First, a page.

DeLuca responded to uniform interrogatories, R. 4:17-1(b)
(1), to the effect that it did not have any information concerning the other entities involved in Baker's accident. In response to the supplemental interrogatories, DeLuca responded that it did not know the owner or operator of the tractor trailer, the identity of the supplier of the product being delivered to the site, the identity of those responsible for loading or unloading the trailer, or the nature of the product being delivered. DeLuca provided an incident report related to Baker's accident, but the report did not identify any of the fictitious parties. Baker also obtained a copy of the worker's compensation insurer's complete file in March 2006, but the file did not identify any of the fictitious defendants.
On November 6, 2006, Baker's counsel wrote to counsel for DeLuca and requested more responsive answers to the supplemental interrogatories, again seeking information about the fictitious defendants, such as the identity of the unknown tractor trailer driver and the contents of the trailer. Baker's counsel contacted DeLuca's counsel directly on numerous occasions during the same general time period, but was advised that DeLuca had lost its construction file and could not locate any documents or information regarding the identity of the fictitious defendants.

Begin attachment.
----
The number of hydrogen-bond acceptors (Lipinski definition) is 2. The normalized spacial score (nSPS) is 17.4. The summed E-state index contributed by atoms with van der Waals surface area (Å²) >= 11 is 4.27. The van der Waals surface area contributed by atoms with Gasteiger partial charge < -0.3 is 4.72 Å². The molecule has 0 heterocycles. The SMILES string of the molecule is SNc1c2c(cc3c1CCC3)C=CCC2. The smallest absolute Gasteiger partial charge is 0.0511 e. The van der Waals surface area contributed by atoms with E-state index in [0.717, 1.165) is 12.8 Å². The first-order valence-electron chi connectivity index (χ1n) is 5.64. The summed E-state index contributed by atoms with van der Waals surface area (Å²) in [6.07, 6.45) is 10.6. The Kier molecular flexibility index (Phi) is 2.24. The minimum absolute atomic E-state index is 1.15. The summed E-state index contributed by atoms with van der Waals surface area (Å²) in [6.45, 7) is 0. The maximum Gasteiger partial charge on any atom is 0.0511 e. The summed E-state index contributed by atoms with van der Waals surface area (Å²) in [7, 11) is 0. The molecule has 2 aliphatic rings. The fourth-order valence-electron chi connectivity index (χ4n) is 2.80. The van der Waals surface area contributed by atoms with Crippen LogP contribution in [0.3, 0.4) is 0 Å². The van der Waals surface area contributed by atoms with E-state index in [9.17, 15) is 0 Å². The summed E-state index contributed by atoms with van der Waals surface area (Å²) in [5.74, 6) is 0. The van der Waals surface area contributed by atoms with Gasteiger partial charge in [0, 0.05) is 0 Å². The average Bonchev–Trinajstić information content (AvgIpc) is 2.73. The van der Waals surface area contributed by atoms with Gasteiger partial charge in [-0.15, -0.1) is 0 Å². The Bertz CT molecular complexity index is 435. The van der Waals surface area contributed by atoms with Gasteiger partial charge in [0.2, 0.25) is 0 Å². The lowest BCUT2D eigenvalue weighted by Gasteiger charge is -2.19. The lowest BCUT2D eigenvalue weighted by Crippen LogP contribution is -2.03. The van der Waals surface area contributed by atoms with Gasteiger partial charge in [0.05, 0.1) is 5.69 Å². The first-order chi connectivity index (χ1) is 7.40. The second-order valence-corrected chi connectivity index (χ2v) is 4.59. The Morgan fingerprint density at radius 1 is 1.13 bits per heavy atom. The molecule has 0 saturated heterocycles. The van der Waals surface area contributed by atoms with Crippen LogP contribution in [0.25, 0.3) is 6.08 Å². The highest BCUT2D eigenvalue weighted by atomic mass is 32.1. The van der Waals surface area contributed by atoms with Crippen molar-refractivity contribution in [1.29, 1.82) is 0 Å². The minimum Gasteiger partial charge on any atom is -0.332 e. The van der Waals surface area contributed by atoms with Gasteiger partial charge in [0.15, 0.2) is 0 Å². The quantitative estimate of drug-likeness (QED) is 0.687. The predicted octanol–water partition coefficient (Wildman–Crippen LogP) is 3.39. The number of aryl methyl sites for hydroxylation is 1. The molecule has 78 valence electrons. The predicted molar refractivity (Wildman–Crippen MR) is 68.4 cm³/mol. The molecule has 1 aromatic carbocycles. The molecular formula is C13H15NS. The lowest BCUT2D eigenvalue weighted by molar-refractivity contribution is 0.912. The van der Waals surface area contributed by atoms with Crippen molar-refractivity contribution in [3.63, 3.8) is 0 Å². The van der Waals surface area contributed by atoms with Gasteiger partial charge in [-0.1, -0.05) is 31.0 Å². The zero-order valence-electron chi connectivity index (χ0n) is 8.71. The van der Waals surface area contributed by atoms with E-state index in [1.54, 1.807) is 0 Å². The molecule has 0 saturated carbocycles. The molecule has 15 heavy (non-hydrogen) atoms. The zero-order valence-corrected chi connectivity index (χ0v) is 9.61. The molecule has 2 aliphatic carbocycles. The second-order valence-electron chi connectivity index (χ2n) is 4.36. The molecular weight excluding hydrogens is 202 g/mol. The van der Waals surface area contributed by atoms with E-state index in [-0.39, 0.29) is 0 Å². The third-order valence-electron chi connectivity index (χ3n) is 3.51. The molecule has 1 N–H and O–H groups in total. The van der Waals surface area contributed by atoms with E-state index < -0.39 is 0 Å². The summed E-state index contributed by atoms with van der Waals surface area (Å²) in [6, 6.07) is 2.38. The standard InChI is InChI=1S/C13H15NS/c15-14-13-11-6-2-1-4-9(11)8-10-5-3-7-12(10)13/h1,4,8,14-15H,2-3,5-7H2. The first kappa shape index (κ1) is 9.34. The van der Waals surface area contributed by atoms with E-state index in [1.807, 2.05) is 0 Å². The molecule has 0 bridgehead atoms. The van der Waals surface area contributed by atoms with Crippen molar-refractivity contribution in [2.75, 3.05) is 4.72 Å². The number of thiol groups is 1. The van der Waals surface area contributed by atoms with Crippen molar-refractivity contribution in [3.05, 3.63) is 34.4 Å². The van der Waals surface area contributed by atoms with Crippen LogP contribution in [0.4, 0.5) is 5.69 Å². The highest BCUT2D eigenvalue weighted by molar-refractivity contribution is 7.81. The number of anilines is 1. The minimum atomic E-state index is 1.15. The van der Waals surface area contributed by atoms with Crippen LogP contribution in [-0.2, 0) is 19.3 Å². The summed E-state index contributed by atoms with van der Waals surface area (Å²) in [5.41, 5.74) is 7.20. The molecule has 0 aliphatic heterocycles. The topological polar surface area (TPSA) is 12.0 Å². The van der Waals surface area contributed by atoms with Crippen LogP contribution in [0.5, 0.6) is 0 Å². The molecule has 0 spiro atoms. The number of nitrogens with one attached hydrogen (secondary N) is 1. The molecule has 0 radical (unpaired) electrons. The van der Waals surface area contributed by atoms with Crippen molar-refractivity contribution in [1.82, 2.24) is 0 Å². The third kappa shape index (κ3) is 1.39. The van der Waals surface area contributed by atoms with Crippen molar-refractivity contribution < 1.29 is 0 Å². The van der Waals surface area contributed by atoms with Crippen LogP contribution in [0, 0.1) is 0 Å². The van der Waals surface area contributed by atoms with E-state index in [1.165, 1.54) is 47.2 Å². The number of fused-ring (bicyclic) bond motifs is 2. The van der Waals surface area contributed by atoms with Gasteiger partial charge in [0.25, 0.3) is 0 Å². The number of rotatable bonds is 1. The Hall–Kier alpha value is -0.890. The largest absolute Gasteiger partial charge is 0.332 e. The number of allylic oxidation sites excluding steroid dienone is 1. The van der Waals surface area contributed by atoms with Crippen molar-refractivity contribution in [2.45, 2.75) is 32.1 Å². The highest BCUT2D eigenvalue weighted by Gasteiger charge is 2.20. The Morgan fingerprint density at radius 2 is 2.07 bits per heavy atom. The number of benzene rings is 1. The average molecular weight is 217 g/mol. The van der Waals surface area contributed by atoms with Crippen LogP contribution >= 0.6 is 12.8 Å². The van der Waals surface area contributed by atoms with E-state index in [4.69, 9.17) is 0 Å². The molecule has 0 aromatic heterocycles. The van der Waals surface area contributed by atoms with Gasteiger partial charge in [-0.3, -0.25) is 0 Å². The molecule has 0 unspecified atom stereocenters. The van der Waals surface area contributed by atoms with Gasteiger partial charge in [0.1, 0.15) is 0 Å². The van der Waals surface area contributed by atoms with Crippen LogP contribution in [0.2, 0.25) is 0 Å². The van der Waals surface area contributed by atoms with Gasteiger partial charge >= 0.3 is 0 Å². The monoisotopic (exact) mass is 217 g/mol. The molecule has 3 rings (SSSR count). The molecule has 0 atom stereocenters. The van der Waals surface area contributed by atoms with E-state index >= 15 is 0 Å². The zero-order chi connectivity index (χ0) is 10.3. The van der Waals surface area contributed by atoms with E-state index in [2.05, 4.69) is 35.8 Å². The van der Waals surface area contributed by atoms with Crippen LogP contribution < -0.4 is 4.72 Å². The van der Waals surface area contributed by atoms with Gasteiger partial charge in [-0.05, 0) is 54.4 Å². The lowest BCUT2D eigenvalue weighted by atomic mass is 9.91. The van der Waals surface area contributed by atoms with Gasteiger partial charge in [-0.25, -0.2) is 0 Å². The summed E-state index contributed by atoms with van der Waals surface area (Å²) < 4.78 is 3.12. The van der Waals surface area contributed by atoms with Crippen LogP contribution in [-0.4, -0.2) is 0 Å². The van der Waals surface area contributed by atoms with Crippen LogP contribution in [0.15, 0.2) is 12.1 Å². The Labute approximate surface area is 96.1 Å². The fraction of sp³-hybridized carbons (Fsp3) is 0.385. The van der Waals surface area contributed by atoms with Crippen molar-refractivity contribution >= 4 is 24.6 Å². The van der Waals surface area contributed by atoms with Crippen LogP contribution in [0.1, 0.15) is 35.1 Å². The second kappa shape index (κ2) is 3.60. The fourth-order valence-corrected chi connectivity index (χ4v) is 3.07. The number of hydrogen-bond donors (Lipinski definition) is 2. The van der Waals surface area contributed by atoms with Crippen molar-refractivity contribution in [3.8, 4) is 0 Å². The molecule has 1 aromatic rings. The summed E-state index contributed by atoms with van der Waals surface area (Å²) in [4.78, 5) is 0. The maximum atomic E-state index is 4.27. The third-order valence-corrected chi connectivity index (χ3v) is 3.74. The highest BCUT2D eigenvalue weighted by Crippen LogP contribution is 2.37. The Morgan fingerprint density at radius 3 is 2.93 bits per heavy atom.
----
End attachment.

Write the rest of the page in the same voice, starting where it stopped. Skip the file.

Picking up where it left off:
Beginning on September 8, 2006, Baker's counsel served several notices for the deposition of a representative of DeLuca. The deposition never took place because DeLuca had no representative with any knowledge concerning the accident or the identity of the fictitious defendants.